Poem of the Week: i carry your heart // e.e. cummings

Photograph by Edward Weston / Photograph by Center for Creative Photography, Arizona

i carry your heart with me (i carry it in
my heart) i am never without it (anywhere
i go you go, my dear; and whatever is done
by only me is your doing, my darling)
                                                      i fear
no fate (for you are my fate, my sweet) i want
no world (for beautiful you are my world, my true)
and it’s you are whatever a moon has always meant
and whatever a sun will always sing is you

here is the deepest secret nobody knows
(here is the root of the root and the bud of the bud
and the sky of the sky of a tree called life; which grows
higher than soul can hope or mind can hide)
and this is the wonder that’s keeping the stars apart

i carry your heart (i carry it in my heart)

i carry your heart, e.e. cummings

You may have noticed the lack of capital letters in the caption, and no, that isn’t a mistake. In fact, it was one of the defining features of cummings’ poetry, so much so that he even stylised his name without capitals. e. e. cummings’ innovative use of structure, form and punctuation set him apart from his peers. He refused to conform to the traditional writing style, instead inspiring a new form, based on the ideas of modernist and imagist poetry.

There are so many incredible love poems out there, it’s hard for them to stand out, or for readers to know where to start when reading them. I felt this way for a long time, reading poem after poem that were beautiful but blurred into each other – until I discovered e. e. cummings.  Something about the freedom of his writing instantly connected with me. He uses simple images to create such beautiful poems, the lack of punctuation making them fluid and free.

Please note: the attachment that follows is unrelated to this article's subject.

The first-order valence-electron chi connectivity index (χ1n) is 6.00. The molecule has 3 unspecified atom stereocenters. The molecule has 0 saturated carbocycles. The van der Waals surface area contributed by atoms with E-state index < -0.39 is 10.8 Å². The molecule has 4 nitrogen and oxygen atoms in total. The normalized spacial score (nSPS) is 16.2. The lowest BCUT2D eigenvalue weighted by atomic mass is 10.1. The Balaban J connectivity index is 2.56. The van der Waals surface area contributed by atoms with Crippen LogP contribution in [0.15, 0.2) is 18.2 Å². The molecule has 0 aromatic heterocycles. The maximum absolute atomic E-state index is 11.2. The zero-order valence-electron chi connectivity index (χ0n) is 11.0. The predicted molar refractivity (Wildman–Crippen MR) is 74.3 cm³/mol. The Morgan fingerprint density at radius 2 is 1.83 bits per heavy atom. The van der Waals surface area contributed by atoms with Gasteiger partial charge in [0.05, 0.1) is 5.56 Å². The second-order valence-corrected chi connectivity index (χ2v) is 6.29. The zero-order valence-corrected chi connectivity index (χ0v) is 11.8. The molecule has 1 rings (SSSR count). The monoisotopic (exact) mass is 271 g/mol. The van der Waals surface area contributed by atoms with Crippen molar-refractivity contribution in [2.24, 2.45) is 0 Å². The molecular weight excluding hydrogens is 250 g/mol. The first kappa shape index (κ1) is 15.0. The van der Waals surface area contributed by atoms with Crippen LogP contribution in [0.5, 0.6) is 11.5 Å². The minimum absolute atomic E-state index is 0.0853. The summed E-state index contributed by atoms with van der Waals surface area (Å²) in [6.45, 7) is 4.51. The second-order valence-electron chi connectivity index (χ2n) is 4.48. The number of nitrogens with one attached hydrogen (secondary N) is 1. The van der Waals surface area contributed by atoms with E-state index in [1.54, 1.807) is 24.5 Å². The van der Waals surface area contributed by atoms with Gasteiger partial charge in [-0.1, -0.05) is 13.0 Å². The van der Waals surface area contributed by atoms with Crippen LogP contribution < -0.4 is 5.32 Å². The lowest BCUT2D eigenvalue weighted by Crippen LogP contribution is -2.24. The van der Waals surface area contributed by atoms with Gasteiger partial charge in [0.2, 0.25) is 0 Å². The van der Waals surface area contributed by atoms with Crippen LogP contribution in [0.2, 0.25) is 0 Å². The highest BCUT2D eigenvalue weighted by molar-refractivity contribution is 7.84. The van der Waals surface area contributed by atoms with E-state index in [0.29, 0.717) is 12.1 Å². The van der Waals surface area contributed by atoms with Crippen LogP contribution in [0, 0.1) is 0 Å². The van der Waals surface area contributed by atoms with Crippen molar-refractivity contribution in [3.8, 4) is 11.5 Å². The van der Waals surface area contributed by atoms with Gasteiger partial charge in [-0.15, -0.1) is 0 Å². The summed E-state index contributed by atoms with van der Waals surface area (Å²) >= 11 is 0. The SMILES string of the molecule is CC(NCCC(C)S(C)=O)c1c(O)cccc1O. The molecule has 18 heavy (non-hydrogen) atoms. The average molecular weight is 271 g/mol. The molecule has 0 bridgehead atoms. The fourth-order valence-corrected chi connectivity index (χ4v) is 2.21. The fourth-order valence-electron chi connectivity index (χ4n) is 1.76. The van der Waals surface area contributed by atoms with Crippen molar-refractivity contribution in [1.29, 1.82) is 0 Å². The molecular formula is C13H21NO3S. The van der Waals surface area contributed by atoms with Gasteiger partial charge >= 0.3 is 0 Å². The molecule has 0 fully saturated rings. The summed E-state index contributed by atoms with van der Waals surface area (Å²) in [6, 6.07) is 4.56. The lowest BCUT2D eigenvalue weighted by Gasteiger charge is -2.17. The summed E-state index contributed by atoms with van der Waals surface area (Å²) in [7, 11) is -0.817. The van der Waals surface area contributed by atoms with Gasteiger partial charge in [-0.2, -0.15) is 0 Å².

Many of cummings’ poems, including ‘i carry your heart’, follow the conventions of the sonnet, with 14 lines and similar rhyme schemes. However, drawing from imagist styles he creates a more modernised twist on the tradition form. The versatility and accessibility of cummings’ style is evident by how well it has survived through time. Many contemporary poets, such as Rupi Kaur and Amanda Lovelace, who are bringing a new wave of popularity to poetry, follow conventions similar to that of cummings.

It is not just his style that carries through time, but also the message of his poems. ‘i carry your heart’ is one of his many love poems, but the simplicity of the language means the beauty and sentiment behind his words are elevated. Written in first person and only punctuated with brackets, the narrator demonstrates the depth of their love. He explains how he carries his lover’s heart with him wherever he goes, ‘i carry your heart with me (i carry it in my heart)’, which is such a tender image.

Cummings uses natural imagery to emphasise the depth of the love he feels, by equating it with the fundamental elements of the natural world. He uses the sun and moon in other poems too, such as perhaps his most famous line, “You are my sun, my moon and all my stars”. He uses these powerful forces to stress the power of his love, “you are whatever a moon has always meant and whatever a sun will always sing is you”, where their personification acts to accentuate the grandeur of the speaker’s feelings.

One of the things that stands out the most to me is the repetition of ‘i carry your heart (i carry it in my heart)’ as the first and last line of the poem. This reinforces the power and intensity of the love cummings is portraying. It encompasses everything I love most about his writing.

Words by Isabelle Gray

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